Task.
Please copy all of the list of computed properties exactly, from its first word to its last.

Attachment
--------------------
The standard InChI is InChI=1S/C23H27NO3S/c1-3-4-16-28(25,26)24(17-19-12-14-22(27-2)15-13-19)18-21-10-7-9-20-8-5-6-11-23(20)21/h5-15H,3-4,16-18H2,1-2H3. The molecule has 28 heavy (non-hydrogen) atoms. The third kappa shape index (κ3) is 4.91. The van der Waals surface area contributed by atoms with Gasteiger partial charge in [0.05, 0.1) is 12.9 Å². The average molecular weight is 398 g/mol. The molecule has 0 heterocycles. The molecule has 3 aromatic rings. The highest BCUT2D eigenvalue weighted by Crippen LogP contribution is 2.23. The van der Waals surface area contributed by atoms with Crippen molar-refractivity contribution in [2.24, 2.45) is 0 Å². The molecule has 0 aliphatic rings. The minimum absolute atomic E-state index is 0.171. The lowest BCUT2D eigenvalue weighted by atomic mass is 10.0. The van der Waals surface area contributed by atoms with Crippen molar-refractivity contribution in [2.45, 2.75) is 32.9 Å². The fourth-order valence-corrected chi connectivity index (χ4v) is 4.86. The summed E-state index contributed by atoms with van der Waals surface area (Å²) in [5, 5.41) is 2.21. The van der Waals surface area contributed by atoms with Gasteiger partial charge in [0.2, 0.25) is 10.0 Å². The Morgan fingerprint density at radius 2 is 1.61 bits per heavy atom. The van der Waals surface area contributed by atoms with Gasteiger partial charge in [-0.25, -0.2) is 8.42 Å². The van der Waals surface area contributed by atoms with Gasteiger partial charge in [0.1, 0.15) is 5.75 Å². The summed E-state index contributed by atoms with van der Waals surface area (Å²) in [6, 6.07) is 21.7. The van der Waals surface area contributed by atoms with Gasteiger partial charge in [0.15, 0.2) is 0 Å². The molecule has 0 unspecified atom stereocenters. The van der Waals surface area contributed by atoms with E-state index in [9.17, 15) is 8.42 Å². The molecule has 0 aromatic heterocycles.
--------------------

The standard InChI is InChI=1S/C23H27NO3S/c1-3-4-16-28(25,26)24(17-19-12-14-22(27-2)15-13-19)18-21-10-7-9-20-8-5-6-11-23(20)21/h5-15H,3-4,16-18H2,1-2H3. The molecule has 28 heavy (non-hydrogen) atoms. The third kappa shape index (κ3) is 4.91. The van der Waals surface area contributed by atoms with Gasteiger partial charge in [0.05, 0.1) is 12.9 Å². The average molecular weight is 398 g/mol. The molecule has 0 heterocycles. The molecule has 3 aromatic rings. The highest BCUT2D eigenvalue weighted by Crippen LogP contribution is 2.23. The van der Waals surface area contributed by atoms with Crippen molar-refractivity contribution in [2.24, 2.45) is 0 Å². The molecule has 0 aliphatic rings. The minimum absolute atomic E-state index is 0.171. The lowest BCUT2D eigenvalue weighted by atomic mass is 10.0. The van der Waals surface area contributed by atoms with Crippen molar-refractivity contribution in [2.45, 2.75) is 32.9 Å². The fourth-order valence-corrected chi connectivity index (χ4v) is 4.86. The summed E-state index contributed by atoms with van der Waals surface area (Å²) in [5, 5.41) is 2.21. The van der Waals surface area contributed by atoms with Gasteiger partial charge in [0.2, 0.25) is 10.0 Å². The Morgan fingerprint density at radius 2 is 1.61 bits per heavy atom. The van der Waals surface area contributed by atoms with Gasteiger partial charge in [-0.25, -0.2) is 8.42 Å². The van der Waals surface area contributed by atoms with Gasteiger partial charge in [0.1, 0.15) is 5.75 Å². The summed E-state index contributed by atoms with van der Waals surface area (Å²) in [6, 6.07) is 21.7. The van der Waals surface area contributed by atoms with Gasteiger partial charge in [0.15, 0.2) is 0 Å². The molecule has 0 unspecified atom stereocenters. The van der Waals surface area contributed by atoms with E-state index in [9.17, 15) is 8.42 Å². The molecule has 0 aromatic heterocycles.